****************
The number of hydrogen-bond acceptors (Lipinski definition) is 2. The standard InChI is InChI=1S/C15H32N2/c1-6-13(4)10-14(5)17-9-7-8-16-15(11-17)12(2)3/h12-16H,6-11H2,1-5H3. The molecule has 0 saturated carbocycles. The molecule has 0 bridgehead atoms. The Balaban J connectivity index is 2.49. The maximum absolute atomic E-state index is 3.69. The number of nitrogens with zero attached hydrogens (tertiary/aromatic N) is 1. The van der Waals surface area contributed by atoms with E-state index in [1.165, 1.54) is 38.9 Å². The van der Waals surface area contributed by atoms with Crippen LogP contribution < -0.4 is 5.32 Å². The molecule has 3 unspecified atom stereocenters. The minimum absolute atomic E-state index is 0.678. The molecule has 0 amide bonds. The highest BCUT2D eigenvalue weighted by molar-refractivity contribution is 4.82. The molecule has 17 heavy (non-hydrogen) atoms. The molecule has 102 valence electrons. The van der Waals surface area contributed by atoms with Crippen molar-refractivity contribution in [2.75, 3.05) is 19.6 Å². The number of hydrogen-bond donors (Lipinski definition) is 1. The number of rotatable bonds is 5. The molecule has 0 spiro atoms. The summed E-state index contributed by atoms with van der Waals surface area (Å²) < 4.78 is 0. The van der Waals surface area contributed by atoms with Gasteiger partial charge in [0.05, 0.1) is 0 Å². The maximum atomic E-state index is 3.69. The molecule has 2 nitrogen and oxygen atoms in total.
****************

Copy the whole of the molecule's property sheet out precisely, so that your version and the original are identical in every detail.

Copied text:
The number of hydrogen-bond acceptors (Lipinski definition) is 2. The standard InChI is InChI=1S/C15H32N2/c1-6-13(4)10-14(5)17-9-7-8-16-15(11-17)12(2)3/h12-16H,6-11H2,1-5H3. The molecule has 0 saturated carbocycles. The molecule has 0 bridgehead atoms. The Balaban J connectivity index is 2.49. The maximum absolute atomic E-state index is 3.69. The number of nitrogens with zero attached hydrogens (tertiary/aromatic N) is 1. The van der Waals surface area contributed by atoms with E-state index in [1.165, 1.54) is 38.9 Å². The van der Waals surface area contributed by atoms with Crippen LogP contribution < -0.4 is 5.32 Å². The molecule has 3 unspecified atom stereocenters. The minimum absolute atomic E-state index is 0.678. The molecule has 0 amide bonds. The highest BCUT2D eigenvalue weighted by molar-refractivity contribution is 4.82. The molecule has 17 heavy (non-hydrogen) atoms. The molecule has 102 valence electrons. The van der Waals surface area contributed by atoms with Crippen molar-refractivity contribution in [2.75, 3.05) is 19.6 Å². The number of hydrogen-bond donors (Lipinski definition) is 1. The number of rotatable bonds is 5. The molecule has 0 spiro atoms. The summed E-state index contributed by atoms with van der Waals surface area (Å²) < 4.78 is 0. The van der Waals surface area contributed by atoms with Gasteiger partial charge in [0.05, 0.1) is 0 Å². The maximum atomic E-state index is 3.69. The molecule has 2 nitrogen and oxygen atoms in total.